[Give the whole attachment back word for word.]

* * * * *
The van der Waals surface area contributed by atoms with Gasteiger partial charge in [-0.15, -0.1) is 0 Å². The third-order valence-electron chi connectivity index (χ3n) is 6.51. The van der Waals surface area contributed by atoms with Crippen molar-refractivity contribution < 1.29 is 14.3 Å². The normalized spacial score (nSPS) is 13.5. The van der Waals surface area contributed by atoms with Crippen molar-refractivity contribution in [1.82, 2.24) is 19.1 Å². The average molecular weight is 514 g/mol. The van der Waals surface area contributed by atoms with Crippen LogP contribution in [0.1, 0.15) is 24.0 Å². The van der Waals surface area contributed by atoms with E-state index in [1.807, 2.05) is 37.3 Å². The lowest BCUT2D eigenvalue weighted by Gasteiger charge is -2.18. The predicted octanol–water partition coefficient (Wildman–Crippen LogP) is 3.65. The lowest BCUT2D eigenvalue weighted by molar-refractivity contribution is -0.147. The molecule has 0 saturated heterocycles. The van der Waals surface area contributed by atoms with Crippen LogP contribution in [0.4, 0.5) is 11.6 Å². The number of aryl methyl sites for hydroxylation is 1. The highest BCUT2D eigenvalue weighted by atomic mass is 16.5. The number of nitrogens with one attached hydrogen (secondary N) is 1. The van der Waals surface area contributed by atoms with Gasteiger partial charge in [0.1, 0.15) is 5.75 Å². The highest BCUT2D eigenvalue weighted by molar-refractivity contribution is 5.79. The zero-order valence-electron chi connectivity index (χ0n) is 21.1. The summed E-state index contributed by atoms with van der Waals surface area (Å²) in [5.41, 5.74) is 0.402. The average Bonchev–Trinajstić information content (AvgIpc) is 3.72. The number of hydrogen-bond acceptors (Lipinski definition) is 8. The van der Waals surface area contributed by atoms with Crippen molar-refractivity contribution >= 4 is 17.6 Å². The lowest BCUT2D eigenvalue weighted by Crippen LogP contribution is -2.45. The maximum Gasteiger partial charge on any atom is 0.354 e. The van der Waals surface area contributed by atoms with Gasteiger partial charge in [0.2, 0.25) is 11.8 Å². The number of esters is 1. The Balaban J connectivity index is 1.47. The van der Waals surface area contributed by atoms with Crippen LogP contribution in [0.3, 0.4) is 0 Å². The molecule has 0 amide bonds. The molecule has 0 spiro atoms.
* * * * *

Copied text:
The van der Waals surface area contributed by atoms with Gasteiger partial charge in [-0.15, -0.1) is 0 Å². The third-order valence-electron chi connectivity index (χ3n) is 6.51. The van der Waals surface area contributed by atoms with Crippen molar-refractivity contribution < 1.29 is 14.3 Å². The normalized spacial score (nSPS) is 13.5. The van der Waals surface area contributed by atoms with Crippen molar-refractivity contribution in [1.82, 2.24) is 19.1 Å². The average molecular weight is 514 g/mol. The van der Waals surface area contributed by atoms with Crippen LogP contribution in [0.1, 0.15) is 24.0 Å². The van der Waals surface area contributed by atoms with E-state index in [1.807, 2.05) is 37.3 Å². The lowest BCUT2D eigenvalue weighted by Gasteiger charge is -2.18. The predicted octanol–water partition coefficient (Wildman–Crippen LogP) is 3.65. The lowest BCUT2D eigenvalue weighted by molar-refractivity contribution is -0.147. The molecule has 0 saturated heterocycles. The van der Waals surface area contributed by atoms with Crippen LogP contribution in [0.4, 0.5) is 11.6 Å². The number of aryl methyl sites for hydroxylation is 1. The highest BCUT2D eigenvalue weighted by atomic mass is 16.5. The number of nitrogens with one attached hydrogen (secondary N) is 1. The van der Waals surface area contributed by atoms with Gasteiger partial charge in [0.1, 0.15) is 5.75 Å². The highest BCUT2D eigenvalue weighted by molar-refractivity contribution is 5.79. The zero-order valence-electron chi connectivity index (χ0n) is 21.1. The summed E-state index contributed by atoms with van der Waals surface area (Å²) in [5.41, 5.74) is 0.402. The average Bonchev–Trinajstić information content (AvgIpc) is 3.72. The number of hydrogen-bond acceptors (Lipinski definition) is 8. The van der Waals surface area contributed by atoms with Crippen molar-refractivity contribution >= 4 is 17.6 Å². The lowest BCUT2D eigenvalue weighted by Crippen LogP contribution is -2.45. The maximum Gasteiger partial charge on any atom is 0.354 e. The van der Waals surface area contributed by atoms with Gasteiger partial charge in [0.2, 0.25) is 11.8 Å². The number of esters is 1. The Balaban J connectivity index is 1.47. The van der Waals surface area contributed by atoms with Crippen LogP contribution in [0.3, 0.4) is 0 Å². The molecule has 0 amide bonds. The molecule has 0 spiro atoms.